With new mortgage regulations, interest rate hikes, and taxed imposed on foreign investors, 2017 has been a year of changes. Nevertheless, the local real estate market has remained healthy and stable, showing appreciation rates on par with expected growth.
Teranet and the National Bank of Canada have collaborated to pull together house price data in Canada’s 6 metropolitan cities (Montreal, Vancouver, Toronto, Edmonton, Ottawa and Calgary). In Montreal, a sharp increase in luxury homes (over $500,000) was recorded, as well as a slight decrease in home sales in the $200,000-$300,000 price range due to tightened mortgage regulations in 2016.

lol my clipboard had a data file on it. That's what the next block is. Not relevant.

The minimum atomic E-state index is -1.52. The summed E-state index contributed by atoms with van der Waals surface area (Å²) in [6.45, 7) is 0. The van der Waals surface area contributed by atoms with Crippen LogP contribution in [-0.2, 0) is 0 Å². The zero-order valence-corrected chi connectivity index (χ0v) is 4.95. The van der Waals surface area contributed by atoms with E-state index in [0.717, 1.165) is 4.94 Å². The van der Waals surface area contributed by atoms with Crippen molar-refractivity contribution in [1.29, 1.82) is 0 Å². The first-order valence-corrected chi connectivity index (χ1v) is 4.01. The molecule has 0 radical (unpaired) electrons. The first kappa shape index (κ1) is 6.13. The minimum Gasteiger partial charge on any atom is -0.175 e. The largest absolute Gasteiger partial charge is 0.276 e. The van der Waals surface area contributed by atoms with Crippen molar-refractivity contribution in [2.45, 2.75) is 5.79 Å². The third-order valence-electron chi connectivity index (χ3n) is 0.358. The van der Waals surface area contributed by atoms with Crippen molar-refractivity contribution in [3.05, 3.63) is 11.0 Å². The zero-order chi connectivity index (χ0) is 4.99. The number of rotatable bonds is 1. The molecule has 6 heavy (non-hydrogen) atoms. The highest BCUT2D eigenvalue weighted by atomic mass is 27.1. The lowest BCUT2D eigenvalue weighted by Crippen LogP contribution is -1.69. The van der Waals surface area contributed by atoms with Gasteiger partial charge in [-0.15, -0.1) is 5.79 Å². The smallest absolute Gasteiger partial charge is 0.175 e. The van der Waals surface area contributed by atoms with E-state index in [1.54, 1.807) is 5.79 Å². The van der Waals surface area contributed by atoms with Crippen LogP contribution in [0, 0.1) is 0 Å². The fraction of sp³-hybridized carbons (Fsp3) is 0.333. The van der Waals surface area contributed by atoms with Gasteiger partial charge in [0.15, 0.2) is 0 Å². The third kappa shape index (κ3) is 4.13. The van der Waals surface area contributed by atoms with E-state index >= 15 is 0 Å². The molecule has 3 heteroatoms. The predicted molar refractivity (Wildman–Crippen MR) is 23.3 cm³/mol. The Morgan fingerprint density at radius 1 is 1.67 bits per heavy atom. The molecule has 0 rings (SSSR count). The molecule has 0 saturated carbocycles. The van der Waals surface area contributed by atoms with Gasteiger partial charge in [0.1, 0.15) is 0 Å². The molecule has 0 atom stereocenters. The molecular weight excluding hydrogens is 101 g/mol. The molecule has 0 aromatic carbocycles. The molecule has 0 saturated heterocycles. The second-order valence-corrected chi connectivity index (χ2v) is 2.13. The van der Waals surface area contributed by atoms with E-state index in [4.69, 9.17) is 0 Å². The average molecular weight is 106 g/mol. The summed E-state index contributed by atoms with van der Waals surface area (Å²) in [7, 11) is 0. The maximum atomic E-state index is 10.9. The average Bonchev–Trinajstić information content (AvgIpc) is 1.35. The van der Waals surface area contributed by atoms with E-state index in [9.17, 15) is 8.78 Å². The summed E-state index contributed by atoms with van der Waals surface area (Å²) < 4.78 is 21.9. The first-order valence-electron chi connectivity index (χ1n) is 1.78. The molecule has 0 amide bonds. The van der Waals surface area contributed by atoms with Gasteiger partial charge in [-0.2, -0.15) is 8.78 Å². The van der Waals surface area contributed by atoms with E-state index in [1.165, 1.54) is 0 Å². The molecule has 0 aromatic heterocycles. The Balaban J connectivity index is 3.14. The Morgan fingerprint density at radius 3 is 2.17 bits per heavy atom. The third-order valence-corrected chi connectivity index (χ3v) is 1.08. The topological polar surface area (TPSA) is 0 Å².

Bank of Canada holds its key interest rate at 0.50%. Analysts predict that it’s likely to remain at that rate until 2018. The bank’s next interest rate announcement is scheduled for March 1. Meanwhile, Trump’s US election at the end of January inspires a slew of questions regarding the trickle down effects on Canadian real estate.
- An increasing number of total sales
- A decreasing number of active listings
- A decreasing Time-to-Sell
- A decreasing monthly supply of properties
- A decreasing number of expired listings
- A decreasing number of new listings